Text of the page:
Mideast States Help US Battle Coronavirus

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Despite financial, political challenges, Ankara, Cairo and Amman send medical aid

Amid the global COVID-19 pandemic, three Middle Eastern countries, namely Turkey, Egypt and Jordan, have shipped medical aid to the United States, which has been dealing with the highest numbers of patients and deaths.

Two Turkish Air Force cargo planes have arrived in the US, loaded with supplies to combat the novel coronavirus. An April 28 letter from President Recep Tayyip Erdoğan to President Donald Trump accompanied one of the consignments. In the missive, Erdoğan stressed the importance of cooperation in facing the challenges posed by the epidemic in Turkey, the United States and the world at large.

Yusuf Erim, chief political and Middle East analyst for TRT, the national public broadcaster of Turkey, told The Media Line that throughout the coronavirus period, Turkey has been playing a very successful role in battling the pandemic, thanks to the country’s strong manufacturing capabilities and investment in the healthcare system over the past two decades.

“It [that investment] has paid off dividends and uniquely positioned Ankara to help other nations as well − 57 countries and counting to be exact,” Erim elaborated. “Turkey believes that solidarity is key to beating the virus and takes a ‘no one is healthy until we are all healthy’ approach to combating the pandemic.”

He added that Turkey had extended aid to additional countries such as Spain, Italy and the United Kingdom but that Ankara’s medical aid to the US was especially significant, given the fact that it was the richest country in the world and that Washington’s relations with its NATO ally had been cold of late due to disagreements on a number of foreign policy issues.

“But Ankara has put aside its differences and sent two cargo planes full of much-needed medical masks, protective overalls, gloves, disinfectant and other personal protective equipment to Washington,” he said.

Erim said Erdoğan and Trump had a strong relationship and that despite the threat of US sanctions on the Anatolian nation for its purchase of the Russian S-400 surface-to-air defense system, Ankara’s removal from the F-35 stealth fighter aircraft program, and US support for groups in Syria that Turkey viewed as terrorists, “Ankara wants to improve its relations with Washington.

“Important gestures like medical aid, while it comes with no strings attached, show Turkey’s goodwill toward the US and could help thaw relations,” Erim said.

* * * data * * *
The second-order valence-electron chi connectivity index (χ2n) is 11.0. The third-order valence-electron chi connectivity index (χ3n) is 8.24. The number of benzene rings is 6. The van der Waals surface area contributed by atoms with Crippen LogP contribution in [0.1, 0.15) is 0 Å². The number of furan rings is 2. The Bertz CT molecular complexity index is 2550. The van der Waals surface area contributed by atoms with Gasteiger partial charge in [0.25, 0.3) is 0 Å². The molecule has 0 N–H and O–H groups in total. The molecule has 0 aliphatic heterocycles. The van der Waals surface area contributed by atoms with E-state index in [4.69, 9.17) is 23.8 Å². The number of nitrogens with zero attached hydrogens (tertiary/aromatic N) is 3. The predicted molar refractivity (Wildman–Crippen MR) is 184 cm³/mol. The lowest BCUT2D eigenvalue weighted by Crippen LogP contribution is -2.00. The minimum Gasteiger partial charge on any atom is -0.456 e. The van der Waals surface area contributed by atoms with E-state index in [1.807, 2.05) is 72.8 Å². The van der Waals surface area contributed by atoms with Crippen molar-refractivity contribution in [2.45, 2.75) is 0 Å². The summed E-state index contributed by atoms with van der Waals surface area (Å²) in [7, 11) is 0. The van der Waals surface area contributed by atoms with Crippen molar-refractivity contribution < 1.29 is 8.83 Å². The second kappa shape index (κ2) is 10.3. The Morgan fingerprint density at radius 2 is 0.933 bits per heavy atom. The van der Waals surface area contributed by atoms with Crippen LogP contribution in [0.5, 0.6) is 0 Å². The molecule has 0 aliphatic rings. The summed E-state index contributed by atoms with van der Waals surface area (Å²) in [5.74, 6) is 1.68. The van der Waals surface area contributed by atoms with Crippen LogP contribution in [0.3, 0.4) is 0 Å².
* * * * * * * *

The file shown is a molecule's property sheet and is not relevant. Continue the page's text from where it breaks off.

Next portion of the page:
Egyptian President Abdel Fattah el-Sisi has also ordered medical aid sent to the US to help tackle the virus. The presidential spokesman in Cairo posted a video on his official Facebook page on April 21 showing medical aid being loaded on an Egyptian military plane, as the equipment was supplied by the armed forces.

Amani El-Tawil, an Egyptian lawyer and director of the Women’s Program at Al-Ahram Center for Political and Strategic Studies in Cairo, previously worked as a consultant for the UN in Sudan. She told The Media Line that Egypt’s medical assistance was more of a symbolic message to a number of countries, to promote cooperation between states. “It’s especially [significant] since it’s coming from an important country in the Middle East that belongs to the Afro-Arab and Islamic civilization,” she said.

El-Tawil said such actions might help people understand the difference between “this sophisticated and cooperative behavior, and the behavior of Western countries that have practiced piracy on medical equipment from other countries.”

Jordan, despite its ailing economy and limited financial resources, has sent modest aid packages to the US, which supports the Hashemite Kingdom with millions of dollars in aid each year.

Oraib Rintawi, a Jordanian political analyst, stressed to The Media Line that Amman’s help came as a symbolic, humanitarian act. “This doesn’t mean that strategic, economic and financial balances have changed in the world, but that countries which used to receive aid from superpowers are trying to return the favor in a symbolic way,” he said.

Nevertheless, Rintawi said that such a thing would never have happened if the US medical system were efficient and fair. “The American medical sector adopted a model which provides the best medical services only to those in the {United] States who are financially capable.”

He criticized the Trump Administration’s management of the crisis, saying it had left the country in an embarrassing situation. “Three years ago, Trump’s administration launched a campaign against Obamacare [the Affordable Care Act, former president Barack Obama’s health care law], which was designed to assist the middle and poor class in the US, in addition to restoring balance in terms of medical services provided to American citizens. It [the American administration] canceled most of its elements.

“Trump and his administration destroyed Obamacare and became exposed in front of the world,” Rintawi said.

The US has identified 1.22 million cases of infection with the novel coronavirus. Of those, 70,161 people have died and about 188,000 have recovered.

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